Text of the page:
98th Annual Meeting DOG 2000

K 826

Short posterior ciliary artery, central retinal artery, and choroidal hemodynamics in brimonidine treated primary open angle glaucoma patients

K.-G. Schmidt, V. Klingmüller, A. v. Rückmann

Introduction: Peripapillary hemodynamics is increasingly being discussed in the prognosis of primary open angle glaucomas (PAOG). Current antiglaucomatous drugs - in addition to reducing intraocular pressure
(IOP) - should not impair perfusion to the optic nerve head, the area of primary damage in the glaucomas.

This study was designed to evaluate the influence of brimonidine, a potentially vasoconstrictive alpha-2-receptor agonist, on short posterior ciliary artery (SPCA), central retinal artery (CRA), and choroidal vascular systems in POAG patients.

Methods: The influence of brimonidine (0.2%), in standard dosage (BID, 1 eye) on SPCA, CRA (9 MHz linear and phased array scanners, Elegra Advanced System, Siemens, Germany, transmission energy reduced to 40%, B-, C-, & triplex-modes) and choriodal (ocular pulse amplitude, OPA; OBF-System, OBF Labs UK) hemodynamics, IOP, and systemic perfusion parameters was investigated in 17 POAG patients without clinically relevant extracranial stenosis (< 50% reduction in vessel diameter) as excluded by sonography of common, external and internal carotid arteries. Measurements were taken before and following 4 weeks of brimonidine therapy.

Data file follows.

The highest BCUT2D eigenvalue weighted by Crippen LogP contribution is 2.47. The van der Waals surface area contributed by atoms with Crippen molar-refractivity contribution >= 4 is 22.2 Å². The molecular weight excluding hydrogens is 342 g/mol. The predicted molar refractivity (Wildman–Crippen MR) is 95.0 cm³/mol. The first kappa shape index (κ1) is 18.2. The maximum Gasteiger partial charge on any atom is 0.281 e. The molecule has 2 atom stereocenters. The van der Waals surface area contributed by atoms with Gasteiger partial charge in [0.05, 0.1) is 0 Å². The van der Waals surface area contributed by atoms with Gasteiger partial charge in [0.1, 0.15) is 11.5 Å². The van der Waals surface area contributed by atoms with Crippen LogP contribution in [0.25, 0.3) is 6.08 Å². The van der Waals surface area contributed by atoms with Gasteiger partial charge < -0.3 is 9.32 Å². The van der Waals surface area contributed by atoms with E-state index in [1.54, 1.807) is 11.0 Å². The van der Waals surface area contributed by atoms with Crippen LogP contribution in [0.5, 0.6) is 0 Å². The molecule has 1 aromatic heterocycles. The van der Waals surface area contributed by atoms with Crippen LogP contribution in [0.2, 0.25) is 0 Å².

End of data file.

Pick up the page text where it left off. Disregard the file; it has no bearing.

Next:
Results (mean ± SD): Following application of brimonidine IOP (mmHg) in drug treated POAG eyes was significantly (sig., p< 0.0001) reduced from 26.4 ± 1.3 to 21.5 ± 1.6. When compared to pretreatment values OPA
(2.1 ± 0.1/2.1 ± 0.1 mmHg), SPCA and CRA perfusion parameters (peak systolic velocity, enddiastolic velocity, pulsatility and resistance indexes and systemic perfusion parameters were not sig. (p> 0.05) altered following application of brimonidine.

Conclusion: Brimonidine reduced IOP by 18.7%, a negative hemodynamic effect on vessels feeding the optic nerve head, the area of primary damage in the glaucomas was excluded by this study.

Department of Ophthalmology, University of Oxford, Walton Street, Oxford, OX2 6 AW, U.K.